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How can I scale my architectural 3D printings?

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How big is possible to print something in 3D? And is big really better? The reason behind everyone thinking big is better is that it is:

  1. More impressive
  2. Easier to see

It’s just more communicative. After all, an architectural 3D printing machine is a tool useful to communicate the design of the idea developed by an architect to the client. Your client is key when deciding how to scale your print. If you already know the reason why you will be 3D printing a piece and exactly who will be receiving the piece, it’s a matter of translating these intents into every part of the 3D print process, and this includes the scaling.

If you are delivering your piece for legal reasons to a governing body, as indeed we frequently do, it will be likely that they will have a concrete scale in place that you will need to adhere to. For instance, if you are going to be providing a building for a specific scale model with certain needs, you will need to meet certain requirements that might look like something like the below:

  • A scale of 1:500
  • 150 metres of site context in case there are 8 or below floors
  • 250 metres of site context in case there are more than 8 floors

Or something along these lines. When working for a client, there is normally more freedom in what scale you may choose.

The first thing that need to consider is the amount of time you have available. It obviously takes more time to print a larger model as opposed to a smaller model, which can be done in just a few hours. Most software applications will tell you the expected amount of time it will require to print what you want, so take this into account. Unless you have an really limited time-frame, it’s always a good idea to leave a few extra hours of time to allow for incorrect ETAs.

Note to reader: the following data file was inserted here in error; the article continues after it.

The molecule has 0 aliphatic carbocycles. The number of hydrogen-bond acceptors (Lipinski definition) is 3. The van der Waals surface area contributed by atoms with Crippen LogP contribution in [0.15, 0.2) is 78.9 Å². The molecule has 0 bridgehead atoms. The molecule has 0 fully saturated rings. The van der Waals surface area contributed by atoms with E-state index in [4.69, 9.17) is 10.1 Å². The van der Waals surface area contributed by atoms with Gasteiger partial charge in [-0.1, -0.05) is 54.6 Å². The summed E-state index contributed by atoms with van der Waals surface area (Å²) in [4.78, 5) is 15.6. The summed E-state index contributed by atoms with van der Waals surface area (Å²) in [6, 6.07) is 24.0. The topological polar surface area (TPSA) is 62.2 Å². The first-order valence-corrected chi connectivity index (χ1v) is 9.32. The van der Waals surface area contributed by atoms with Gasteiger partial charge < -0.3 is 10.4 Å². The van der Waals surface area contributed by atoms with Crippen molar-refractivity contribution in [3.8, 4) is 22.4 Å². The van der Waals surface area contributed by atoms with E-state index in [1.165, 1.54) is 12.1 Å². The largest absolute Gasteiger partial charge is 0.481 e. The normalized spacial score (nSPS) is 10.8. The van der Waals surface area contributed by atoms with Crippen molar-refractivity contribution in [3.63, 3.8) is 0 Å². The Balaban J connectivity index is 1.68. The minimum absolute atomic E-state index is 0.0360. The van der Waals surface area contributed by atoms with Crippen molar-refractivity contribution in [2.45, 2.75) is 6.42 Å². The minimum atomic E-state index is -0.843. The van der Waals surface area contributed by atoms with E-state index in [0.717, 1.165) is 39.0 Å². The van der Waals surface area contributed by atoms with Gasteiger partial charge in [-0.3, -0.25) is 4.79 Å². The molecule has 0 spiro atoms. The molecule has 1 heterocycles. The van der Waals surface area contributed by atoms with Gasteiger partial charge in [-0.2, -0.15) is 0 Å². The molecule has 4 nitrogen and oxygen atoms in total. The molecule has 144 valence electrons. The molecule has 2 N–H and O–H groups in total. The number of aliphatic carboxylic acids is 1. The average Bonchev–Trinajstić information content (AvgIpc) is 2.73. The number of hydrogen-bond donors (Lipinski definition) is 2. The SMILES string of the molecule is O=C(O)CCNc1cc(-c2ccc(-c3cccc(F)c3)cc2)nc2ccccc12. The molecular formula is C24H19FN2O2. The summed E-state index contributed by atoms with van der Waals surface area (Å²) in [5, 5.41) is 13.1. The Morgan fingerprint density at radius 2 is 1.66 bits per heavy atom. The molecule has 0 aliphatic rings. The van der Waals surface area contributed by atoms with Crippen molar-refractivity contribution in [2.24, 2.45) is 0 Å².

Another thing to consider should be how detailed the model will be. The higher the detail level, the higher the size of the model. The model needs to properly represent the details of the print without seeming too chunky, which may happen with under-detailed models.

Another thing that requires consideration is the accuracy of the finalised product. When you utilise your printing software, you can pick the print’s layer height, which is its resolution. The lower the layer height, the less you can see it was made by piling layers on top of each other. Having a smaller layer height will help to communicate minor details, and it actually looks more professional.

One other factor to keep in mind is the size of your 3D printer. 3D printers do not have infinite range, and even though you can cut your print up and print it, the pieces will need to stay inside the boundaries. You can always find a 3D printing provider who can offer you printing services if your own printer is not large enough, and then go ahead and visit apartamentos en San Sebastian afterwards.

Keeping all these things in mind, it is always a good idea to aim for a common architectural scale. This will help people who are familiar with scales be aware what size they are dealing with; it’s easier to say that the building is at 1:100 than at 1:104.7 obviously. If it is close, and you are totally sure that it will fit within your printer, adapting to one of these scales makes it much easier to communicate your design to other people. But be wary with making the design slightly larger to fit one of these scales: ultimately it fitting inside the printer is much more important!



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